Innovation in the digital age: 3 steps to enterprise success
Unlocking enterprise-wide innovation is critical to the process of digital transformation, according to Aaron McEwan, who explains that there are three steps to developing network innovation strategies
Digitalisation has become a top priority for 90 per cent of corporate leaders. In fact, it’s so important to the next phase of business growth that an estimated US$1.7 trillion will be spent on digital transformation in 2019, according to Gartner research into the digitalisation, business and innovation.
Today, digitalisation means much more for organisations than the adoption of digital technologies. It is a holistic change event that affects many fundamental pillars of how businesses operate, including people processes.
HR’s role in digital transformation has typically been to attract, develop and retain digital talent and to help the workforce adapt to digital changes. While the call for digital talent support was clear, it’s no longer the end goal for leaders.
Gartner research shows that what our CEOs are really focused on – and what they really want more of – is to unlock innovation across the entire enterprise.
Innovation in the digital age essentially comes down to two things; the first is innovating to improve existing products or services and secondly, to create new products and services.
Leaders know that to be competitive, their business need to innovate faster, develop bigger ideas that reach a broader audience and ensure their speed to market is significantly quicker. So why isn’t it working?
“A network innovation approach builds on draws on a network of expertise, including both employees and leaders to innovate at scale”
Innovation has to move out of pockets and silos and move across the enterprise. This will require a fundamental shift in the way organisations have typically approached innovation, which is to either take an individual or a team-based approach.
Individual innovator strategies: Where employees are given more time to work on their own innovation projects with autonomy. It equips and motivates individual employees to generate and share innovative ideas. Organisations that take this approach have just a one per cent impact on innovation effectiveness.
Innovation team strategies: This idea tries brings crowdsourcing to life in organisations and is where businesses focus on setting up dedicated teams, structures, hubs and centres to generate and drive innovation across the business. This approach has a six per cent impact on innovation strategies.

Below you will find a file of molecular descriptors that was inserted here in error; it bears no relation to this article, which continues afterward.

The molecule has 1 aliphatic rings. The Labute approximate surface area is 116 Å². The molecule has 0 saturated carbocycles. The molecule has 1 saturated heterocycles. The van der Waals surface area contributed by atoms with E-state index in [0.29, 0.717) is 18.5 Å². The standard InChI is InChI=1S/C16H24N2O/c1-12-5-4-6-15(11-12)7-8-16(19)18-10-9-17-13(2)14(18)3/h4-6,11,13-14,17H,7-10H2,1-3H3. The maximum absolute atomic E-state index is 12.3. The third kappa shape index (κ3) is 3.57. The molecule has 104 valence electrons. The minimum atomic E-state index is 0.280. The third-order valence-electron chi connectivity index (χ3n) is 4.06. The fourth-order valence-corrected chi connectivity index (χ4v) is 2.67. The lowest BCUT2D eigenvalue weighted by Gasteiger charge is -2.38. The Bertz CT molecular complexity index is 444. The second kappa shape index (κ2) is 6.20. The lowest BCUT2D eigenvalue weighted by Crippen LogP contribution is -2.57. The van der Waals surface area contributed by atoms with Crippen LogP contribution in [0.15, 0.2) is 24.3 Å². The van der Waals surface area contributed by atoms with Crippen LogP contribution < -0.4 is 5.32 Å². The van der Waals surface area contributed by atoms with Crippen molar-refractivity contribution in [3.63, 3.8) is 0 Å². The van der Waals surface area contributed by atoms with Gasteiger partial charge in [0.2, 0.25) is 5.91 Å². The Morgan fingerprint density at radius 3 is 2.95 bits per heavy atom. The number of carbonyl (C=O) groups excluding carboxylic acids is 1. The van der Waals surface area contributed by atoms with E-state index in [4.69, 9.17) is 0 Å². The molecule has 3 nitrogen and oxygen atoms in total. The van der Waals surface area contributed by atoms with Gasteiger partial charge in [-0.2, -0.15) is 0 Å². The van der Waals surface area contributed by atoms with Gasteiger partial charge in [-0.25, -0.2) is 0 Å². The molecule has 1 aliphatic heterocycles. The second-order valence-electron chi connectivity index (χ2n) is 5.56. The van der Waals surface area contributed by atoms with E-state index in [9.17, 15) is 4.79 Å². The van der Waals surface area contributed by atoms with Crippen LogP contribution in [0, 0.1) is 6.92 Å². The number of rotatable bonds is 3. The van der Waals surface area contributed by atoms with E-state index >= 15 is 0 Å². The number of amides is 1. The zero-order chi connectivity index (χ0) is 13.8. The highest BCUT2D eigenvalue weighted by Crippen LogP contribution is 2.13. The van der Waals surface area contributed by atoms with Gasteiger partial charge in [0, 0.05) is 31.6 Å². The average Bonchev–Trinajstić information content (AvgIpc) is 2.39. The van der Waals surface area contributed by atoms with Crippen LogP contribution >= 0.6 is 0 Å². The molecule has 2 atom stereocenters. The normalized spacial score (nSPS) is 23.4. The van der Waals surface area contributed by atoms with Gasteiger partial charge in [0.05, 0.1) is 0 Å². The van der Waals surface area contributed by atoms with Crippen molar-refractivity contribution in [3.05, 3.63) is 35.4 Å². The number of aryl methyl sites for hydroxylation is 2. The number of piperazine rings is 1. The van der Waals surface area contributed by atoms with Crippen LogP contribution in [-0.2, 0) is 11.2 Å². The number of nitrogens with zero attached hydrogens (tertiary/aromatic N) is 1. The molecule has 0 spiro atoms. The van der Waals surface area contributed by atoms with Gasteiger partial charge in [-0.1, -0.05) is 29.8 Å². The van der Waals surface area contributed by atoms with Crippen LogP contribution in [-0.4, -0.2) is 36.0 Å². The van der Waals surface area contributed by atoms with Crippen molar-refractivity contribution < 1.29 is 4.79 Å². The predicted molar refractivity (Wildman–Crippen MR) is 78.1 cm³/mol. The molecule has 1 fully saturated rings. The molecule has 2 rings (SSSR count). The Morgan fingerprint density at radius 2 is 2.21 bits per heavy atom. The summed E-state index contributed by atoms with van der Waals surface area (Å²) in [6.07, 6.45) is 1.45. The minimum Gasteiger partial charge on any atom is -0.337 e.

It’s clear that the traditional methods for innovation are not working fast enough or well enough for organisations to drive the growth and change businesses are seeking.
What organisations should be doing is shifting from lone innovator and team innovation strategies to a network innovation approach.
Instead, organisations should look to identify and engage:
- More employees who are actively engaged in generating idea – develop a pool of innovators and diversity of expertise from across the organisation.
- The risk aversion that stifles innovation – secure more buy-in from leaders who are willing to take risks on their disruptive ideas.
- Momentum for innovative ideas – develop cross business support for the generation and creation of idea.
“In comparison to the other types of typical innovation practices, network innovation has a 23 per cent impact on innovative outcomes”
A network innovation approach builds on draws on a network of expertise, including both employees and leaders to innovate at scale. In comparison to the other types of typical innovation practices, network innovation has a 23 per cent impact on innovative outcomes.
3 steps to network innovation
To develop network innovation strategies, organisations should:
1. Involve employees in the filtering, not just generation, of innovative ideas
This will increase employee engagement in ideation. It also helps make employees part of the selection process by promoting ideas which they believe should be put forward for funding etc.
2. Equip leaders with shared, not individual, risk-taking
Help leaders to determine their risk profile individually and then as a collective group. Training can be undertaken that supports a mentality for collective decision-making and prepare leaders for shared risk-taking in order to reduce risk aversion.
3. Give employees more guidance, not more access, for using networks to innovate
This helps innovations gain momentum across the organisation and effectively stops a particular idea from ‘dying’. Gartner has found that organisations need to focus on helping employees understand the formal innovation structure and encourage them to build informal networks around it. Organisations need to give employees guidance on how to navigate innovation within the network because reliance on organisational structure alone won’t work.